By Chloe Aiello
As technology and social media exacerbate the spread of misinformation, much of the burden is on individuals to keep themselves informed, said Shiv Singh, author of "Savvy: Navigating Fake Companies, Fake Leaders and Fake News in the Post-Trust Era."
"What is most important is for us to take control of the moment and for us to steel ourselves and train ourselves to determine what's fact and what's fiction. We can't just blame others for it anymore," said Singh, who spent years in leadership roles at both PepsiCo ($PEP) and Visa ($V).
Despite the timeliness of the book's title, Singh insists his use of the term is less a nod to Trump than a reference to broader dissemination of misinformation online and in corporate messaging.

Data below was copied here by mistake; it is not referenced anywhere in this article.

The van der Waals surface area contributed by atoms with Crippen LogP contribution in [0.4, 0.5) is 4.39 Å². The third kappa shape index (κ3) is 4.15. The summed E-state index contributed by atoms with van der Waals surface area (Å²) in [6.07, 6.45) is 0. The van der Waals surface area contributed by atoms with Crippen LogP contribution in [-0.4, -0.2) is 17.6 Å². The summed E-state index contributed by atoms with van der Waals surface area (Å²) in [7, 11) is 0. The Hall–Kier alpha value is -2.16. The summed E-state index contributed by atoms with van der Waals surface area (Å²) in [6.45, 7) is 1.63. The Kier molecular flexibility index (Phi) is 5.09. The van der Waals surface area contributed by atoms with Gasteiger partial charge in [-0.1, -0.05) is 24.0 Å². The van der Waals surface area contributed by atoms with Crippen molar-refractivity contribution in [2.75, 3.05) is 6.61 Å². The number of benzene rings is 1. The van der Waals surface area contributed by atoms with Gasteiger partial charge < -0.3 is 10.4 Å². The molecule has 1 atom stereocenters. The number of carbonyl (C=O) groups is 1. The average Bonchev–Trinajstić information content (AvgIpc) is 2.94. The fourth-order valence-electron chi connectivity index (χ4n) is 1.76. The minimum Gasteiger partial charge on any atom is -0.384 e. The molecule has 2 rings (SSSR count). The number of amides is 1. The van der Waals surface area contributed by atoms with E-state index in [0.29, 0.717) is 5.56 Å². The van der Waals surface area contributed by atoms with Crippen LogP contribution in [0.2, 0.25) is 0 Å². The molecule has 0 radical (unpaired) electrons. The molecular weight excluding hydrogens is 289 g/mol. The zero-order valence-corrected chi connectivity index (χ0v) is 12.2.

"It's really important to consider that within companies every day, leaders are sharing information with their employees," Singh said. "What does happen in some cases ー a great example is Theranos in Silicon Valley, or Uber a year or two years ago ー is the information is used to mislead and deceive."
That's where individuals come in. Singh said it is imperative in today's world for people, whether they are employees at tech firms, social media users, or consumers of news to train themselves to spot truth ー especially at a time when it seems as though everyone is out to deceive.
But when does corporate responsibility enter the picture?
Singh, who identified himself as "bullish on Facebook," defended technology companies like Facebook ($FB) and Google ($GOOGL). He said they still have "training wheels on," as they learn how to handle user data. But he didn't let them completely off the hook.
"I think they've done a fabulous job educating marketers on the power of the platform," he said. "They need to educate us as well, and we need to step up in it."
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